Today is the 89th birthday of Leonard Nimoy. The world is a better place because he was in it and still feels the loss that he has left. #LLAP
NAME: Leonard Nimoy
DATE OF BIRTH: 26-Mar-1931
PLACE OF BIRTH: Boston, MA
DATE OF DEATH: 27-Feb-2015
PLACE OF DEATH: Bel Air, CA
CAUSE OF DEATH: Respiratory failure
REMAINS: Buried, Hillside Memorial Park Cemetery, Culver City, CA
HOLLYWOOD WALK OF FAME 6651 Hollywood Blvd
ASTEROID NAMESAKE: 2309 Mr. Spock
ASTEROID NAMESAKE: 4864 Nimoy
BEST KNOWN FOR: DescriptionLeonard Simon Nimoy was an American actor, film director, photographer, author, singer, and songwriter. He was known for playing Spock in the Star Trek franchise, a character he portrayed in television and film for almost fifty years, from a pilot episode shot in late 1964 to his final film performance in 2013.
Leonard Nimoy was raised in a Boston tenement, and decided to be an actor when he saw Charles Laughton in The Hunchback of Notre Dame. Laughton made young Nimoy cry, and he yearned to perform, to have that kind of an impact on strangers. In college he took drama courses, and after time in the Army he moved to Los Angeles and worked for in a Yiddish theatre group. Nimoy’s first film was Queen for A Day with Darren McGavin in 1951, and his first leading role was a pretty good low-budget boxing drama called Kid Monk Baroni. He had a bit part in the science fiction classic Them! with James Arness. But it was his portrayal of Star Trek’s Mr. Spock, of course, that made Nimoy famous.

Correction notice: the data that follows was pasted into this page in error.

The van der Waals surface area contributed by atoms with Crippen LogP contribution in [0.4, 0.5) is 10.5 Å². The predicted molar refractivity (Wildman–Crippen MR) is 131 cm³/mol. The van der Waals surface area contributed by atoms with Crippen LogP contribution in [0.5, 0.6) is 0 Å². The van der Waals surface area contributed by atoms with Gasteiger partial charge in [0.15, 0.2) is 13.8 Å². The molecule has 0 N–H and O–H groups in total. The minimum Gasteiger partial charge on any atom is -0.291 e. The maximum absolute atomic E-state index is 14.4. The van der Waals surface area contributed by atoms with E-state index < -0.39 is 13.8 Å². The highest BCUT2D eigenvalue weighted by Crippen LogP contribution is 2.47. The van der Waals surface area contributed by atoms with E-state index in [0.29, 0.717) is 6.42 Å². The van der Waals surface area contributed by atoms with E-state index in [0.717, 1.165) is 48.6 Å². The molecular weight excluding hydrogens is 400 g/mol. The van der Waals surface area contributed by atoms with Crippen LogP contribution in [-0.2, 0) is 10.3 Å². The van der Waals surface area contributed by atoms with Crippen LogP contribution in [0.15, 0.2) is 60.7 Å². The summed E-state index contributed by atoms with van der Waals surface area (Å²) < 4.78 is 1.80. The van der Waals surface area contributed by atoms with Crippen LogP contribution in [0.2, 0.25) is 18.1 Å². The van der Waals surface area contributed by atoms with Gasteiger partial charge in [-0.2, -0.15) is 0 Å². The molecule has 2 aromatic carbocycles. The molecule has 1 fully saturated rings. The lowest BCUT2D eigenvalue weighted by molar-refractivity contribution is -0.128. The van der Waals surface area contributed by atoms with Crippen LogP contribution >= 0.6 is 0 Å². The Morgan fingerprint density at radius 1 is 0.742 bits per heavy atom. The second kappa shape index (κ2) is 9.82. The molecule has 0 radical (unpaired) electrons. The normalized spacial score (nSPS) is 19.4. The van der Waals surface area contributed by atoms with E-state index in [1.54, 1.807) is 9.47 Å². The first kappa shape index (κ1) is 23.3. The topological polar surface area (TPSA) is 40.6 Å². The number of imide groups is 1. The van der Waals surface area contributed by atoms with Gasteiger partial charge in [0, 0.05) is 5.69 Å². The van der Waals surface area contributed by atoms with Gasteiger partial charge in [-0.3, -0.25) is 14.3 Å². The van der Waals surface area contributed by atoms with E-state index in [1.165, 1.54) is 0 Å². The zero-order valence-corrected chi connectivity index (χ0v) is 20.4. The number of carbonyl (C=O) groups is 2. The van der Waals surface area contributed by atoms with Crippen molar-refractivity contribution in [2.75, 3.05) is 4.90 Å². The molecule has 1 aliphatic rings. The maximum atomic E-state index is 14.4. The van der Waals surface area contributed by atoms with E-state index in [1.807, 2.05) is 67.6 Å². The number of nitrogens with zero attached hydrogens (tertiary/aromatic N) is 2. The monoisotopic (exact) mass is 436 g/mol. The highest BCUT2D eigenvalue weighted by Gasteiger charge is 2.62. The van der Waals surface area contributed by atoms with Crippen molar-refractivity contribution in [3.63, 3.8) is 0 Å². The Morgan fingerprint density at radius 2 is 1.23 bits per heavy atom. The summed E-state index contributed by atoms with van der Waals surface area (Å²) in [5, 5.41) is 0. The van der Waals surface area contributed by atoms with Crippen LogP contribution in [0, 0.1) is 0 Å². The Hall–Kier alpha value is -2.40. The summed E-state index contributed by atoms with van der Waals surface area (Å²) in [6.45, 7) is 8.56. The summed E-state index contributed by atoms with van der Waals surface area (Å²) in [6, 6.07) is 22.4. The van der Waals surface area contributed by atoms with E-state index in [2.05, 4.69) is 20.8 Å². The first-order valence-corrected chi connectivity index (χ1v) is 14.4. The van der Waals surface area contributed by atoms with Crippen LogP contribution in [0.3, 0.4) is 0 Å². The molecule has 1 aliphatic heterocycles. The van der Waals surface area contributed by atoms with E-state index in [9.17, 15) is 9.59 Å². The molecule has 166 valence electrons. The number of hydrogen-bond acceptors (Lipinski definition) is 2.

Mr. Spock was the half-alien, half-Earthling Science Officer on Star Trek’s original Enterprise. Raised on a planet that shunned emotion, Spock was the epitome of cool — unflappable, and unattainable. After a few shaky, almost emotional early episodes, he played it perfectly. By keeping his emotions suppressed, Spock became the emotional center of Star Trek, and within weeks it became obvious that Spock was the most popular character on the show. The original series lasted three seasons. All three years, Nimoy was nominated for Emmys as Best Supporting Actor.
One episode called for Spock to incapacitate an adversary by striking him over the head with the butt end of his phaser. Nimoy thought that wasn’t “futuristic” enough for Star Trek, and instead he came up with the idea that Vulcans know exactly where to pinch humans on the neck to instantly induce unconsciousness. Another script called for a traditional greeting between two Vulcans, and Nimoy borrowed a hand gesture (“fingers split, the four fingers in two pairs and the thumb outstretched”) he had seen years earlier in a Jewish ceremony. To this day, Trekkers greet each other with this “Live long and prosper” gesture.
After Star Trek was canceled in 1969, Nimoy jumped to Mission: Impossible, where he played Paris, the perpetual master of disguise. He voiced Spock in the Star Trek cartoon show, and hosted the offbeat science show In Search Of …. On the big screen, he played a psychiatrist in the best of the several films based on Jack Finney’s Invasion of the Body Snatchers (the one with Donald Sutherland and Jeff Goldblum). He also toured extensively in stage performances, starring on Broadway with Peter Weller in a revival of Otto Preminger’s Full Circle, and in the lead of Equus toward the end of its long run, succeeding Anthony Hopkins and Richard Burton in the role.